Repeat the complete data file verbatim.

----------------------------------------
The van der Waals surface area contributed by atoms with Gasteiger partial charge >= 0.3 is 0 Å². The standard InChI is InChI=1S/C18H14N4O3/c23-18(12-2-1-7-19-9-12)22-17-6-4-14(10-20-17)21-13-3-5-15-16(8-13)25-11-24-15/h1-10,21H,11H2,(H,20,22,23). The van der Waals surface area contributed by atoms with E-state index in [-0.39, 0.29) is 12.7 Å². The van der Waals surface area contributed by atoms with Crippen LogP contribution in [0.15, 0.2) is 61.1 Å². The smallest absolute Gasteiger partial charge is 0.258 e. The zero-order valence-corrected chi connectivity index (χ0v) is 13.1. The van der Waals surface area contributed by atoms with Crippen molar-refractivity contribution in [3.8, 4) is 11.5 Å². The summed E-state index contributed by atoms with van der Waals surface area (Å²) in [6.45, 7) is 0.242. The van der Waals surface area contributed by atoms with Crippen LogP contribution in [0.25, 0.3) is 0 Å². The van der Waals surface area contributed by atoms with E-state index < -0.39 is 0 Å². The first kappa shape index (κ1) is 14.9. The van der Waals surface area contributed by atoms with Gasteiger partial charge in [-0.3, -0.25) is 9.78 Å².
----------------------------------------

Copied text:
The van der Waals surface area contributed by atoms with Gasteiger partial charge >= 0.3 is 0 Å². The standard InChI is InChI=1S/C18H14N4O3/c23-18(12-2-1-7-19-9-12)22-17-6-4-14(10-20-17)21-13-3-5-15-16(8-13)25-11-24-15/h1-10,21H,11H2,(H,20,22,23). The van der Waals surface area contributed by atoms with E-state index in [-0.39, 0.29) is 12.7 Å². The van der Waals surface area contributed by atoms with Crippen LogP contribution in [0.15, 0.2) is 61.1 Å². The smallest absolute Gasteiger partial charge is 0.258 e. The zero-order valence-corrected chi connectivity index (χ0v) is 13.1. The van der Waals surface area contributed by atoms with Crippen molar-refractivity contribution in [3.8, 4) is 11.5 Å². The summed E-state index contributed by atoms with van der Waals surface area (Å²) in [6.45, 7) is 0.242. The van der Waals surface area contributed by atoms with Crippen LogP contribution in [0.25, 0.3) is 0 Å². The van der Waals surface area contributed by atoms with E-state index < -0.39 is 0 Å². The first kappa shape index (κ1) is 14.9. The van der Waals surface area contributed by atoms with Gasteiger partial charge in [-0.3, -0.25) is 9.78 Å².